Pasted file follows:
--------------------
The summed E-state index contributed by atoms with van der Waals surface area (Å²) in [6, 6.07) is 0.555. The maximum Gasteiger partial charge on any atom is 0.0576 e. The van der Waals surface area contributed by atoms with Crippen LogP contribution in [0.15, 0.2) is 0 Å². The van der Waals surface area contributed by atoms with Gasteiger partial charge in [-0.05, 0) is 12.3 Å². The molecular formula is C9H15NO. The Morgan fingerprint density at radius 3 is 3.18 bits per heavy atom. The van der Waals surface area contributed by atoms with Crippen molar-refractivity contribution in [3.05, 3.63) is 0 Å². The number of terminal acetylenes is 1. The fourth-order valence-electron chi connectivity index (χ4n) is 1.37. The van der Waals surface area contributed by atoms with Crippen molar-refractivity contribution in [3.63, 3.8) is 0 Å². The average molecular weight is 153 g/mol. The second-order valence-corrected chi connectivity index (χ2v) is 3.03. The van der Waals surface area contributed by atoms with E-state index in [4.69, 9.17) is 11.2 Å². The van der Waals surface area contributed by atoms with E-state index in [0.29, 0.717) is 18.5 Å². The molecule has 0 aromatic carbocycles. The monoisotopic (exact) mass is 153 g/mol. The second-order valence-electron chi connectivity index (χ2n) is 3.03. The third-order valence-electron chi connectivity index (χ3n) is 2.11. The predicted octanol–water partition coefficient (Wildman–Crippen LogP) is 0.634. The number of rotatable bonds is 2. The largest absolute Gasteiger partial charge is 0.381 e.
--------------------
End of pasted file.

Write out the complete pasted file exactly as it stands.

The summed E-state index contributed by atoms with van der Waals surface area (Å²) in [6, 6.07) is 0.555. The maximum Gasteiger partial charge on any atom is 0.0576 e. The van der Waals surface area contributed by atoms with Crippen LogP contribution in [0.15, 0.2) is 0 Å². The van der Waals surface area contributed by atoms with Gasteiger partial charge in [-0.05, 0) is 12.3 Å². The molecular formula is C9H15NO. The Morgan fingerprint density at radius 3 is 3.18 bits per heavy atom. The van der Waals surface area contributed by atoms with Crippen molar-refractivity contribution in [3.05, 3.63) is 0 Å². The number of terminal acetylenes is 1. The fourth-order valence-electron chi connectivity index (χ4n) is 1.37. The van der Waals surface area contributed by atoms with Crippen molar-refractivity contribution in [3.63, 3.8) is 0 Å². The average molecular weight is 153 g/mol. The second-order valence-corrected chi connectivity index (χ2v) is 3.03. The van der Waals surface area contributed by atoms with E-state index in [4.69, 9.17) is 11.2 Å². The van der Waals surface area contributed by atoms with E-state index in [0.29, 0.717) is 18.5 Å². The molecule has 0 aromatic carbocycles. The monoisotopic (exact) mass is 153 g/mol. The second-order valence-electron chi connectivity index (χ2n) is 3.03. The third-order valence-electron chi connectivity index (χ3n) is 2.11. The predicted octanol–water partition coefficient (Wildman–Crippen LogP) is 0.634. The number of rotatable bonds is 2. The largest absolute Gasteiger partial charge is 0.381 e.